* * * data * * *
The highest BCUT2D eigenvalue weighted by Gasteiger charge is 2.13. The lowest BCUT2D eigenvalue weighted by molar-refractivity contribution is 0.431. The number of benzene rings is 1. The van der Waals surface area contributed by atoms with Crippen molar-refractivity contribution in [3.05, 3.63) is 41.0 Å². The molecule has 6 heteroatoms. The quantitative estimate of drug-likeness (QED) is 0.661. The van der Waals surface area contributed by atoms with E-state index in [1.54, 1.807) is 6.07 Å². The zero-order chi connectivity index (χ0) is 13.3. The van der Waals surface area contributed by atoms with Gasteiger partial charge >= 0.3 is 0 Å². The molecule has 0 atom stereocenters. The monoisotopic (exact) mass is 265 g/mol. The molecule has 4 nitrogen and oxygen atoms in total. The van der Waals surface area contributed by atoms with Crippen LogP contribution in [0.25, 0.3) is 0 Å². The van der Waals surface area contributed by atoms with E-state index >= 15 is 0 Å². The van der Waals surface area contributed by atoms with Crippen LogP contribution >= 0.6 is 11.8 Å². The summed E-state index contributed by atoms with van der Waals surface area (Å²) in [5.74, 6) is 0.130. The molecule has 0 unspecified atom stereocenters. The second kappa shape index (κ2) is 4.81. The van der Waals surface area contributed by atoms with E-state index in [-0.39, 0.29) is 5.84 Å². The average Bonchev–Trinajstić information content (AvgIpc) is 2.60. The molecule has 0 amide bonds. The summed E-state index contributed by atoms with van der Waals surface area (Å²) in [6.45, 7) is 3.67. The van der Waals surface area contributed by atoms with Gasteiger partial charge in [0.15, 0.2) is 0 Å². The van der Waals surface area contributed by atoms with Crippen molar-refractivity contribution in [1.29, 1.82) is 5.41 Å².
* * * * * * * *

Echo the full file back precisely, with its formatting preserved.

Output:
The highest BCUT2D eigenvalue weighted by Gasteiger charge is 2.13. The lowest BCUT2D eigenvalue weighted by molar-refractivity contribution is 0.431. The number of benzene rings is 1. The van der Waals surface area contributed by atoms with Crippen molar-refractivity contribution in [3.05, 3.63) is 41.0 Å². The molecule has 6 heteroatoms. The quantitative estimate of drug-likeness (QED) is 0.661. The van der Waals surface area contributed by atoms with E-state index in [1.54, 1.807) is 6.07 Å². The zero-order chi connectivity index (χ0) is 13.3. The van der Waals surface area contributed by atoms with Gasteiger partial charge >= 0.3 is 0 Å². The molecule has 0 atom stereocenters. The monoisotopic (exact) mass is 265 g/mol. The molecule has 4 nitrogen and oxygen atoms in total. The van der Waals surface area contributed by atoms with Crippen LogP contribution in [0.25, 0.3) is 0 Å². The van der Waals surface area contributed by atoms with E-state index >= 15 is 0 Å². The van der Waals surface area contributed by atoms with Crippen LogP contribution >= 0.6 is 11.8 Å². The summed E-state index contributed by atoms with van der Waals surface area (Å²) in [5.74, 6) is 0.130. The molecule has 0 unspecified atom stereocenters. The second kappa shape index (κ2) is 4.81. The van der Waals surface area contributed by atoms with E-state index in [-0.39, 0.29) is 5.84 Å². The average Bonchev–Trinajstić information content (AvgIpc) is 2.60. The molecule has 0 amide bonds. The summed E-state index contributed by atoms with van der Waals surface area (Å²) in [6.45, 7) is 3.67. The van der Waals surface area contributed by atoms with Gasteiger partial charge in [0.15, 0.2) is 0 Å². The van der Waals surface area contributed by atoms with Crippen molar-refractivity contribution in [1.29, 1.82) is 5.41 Å².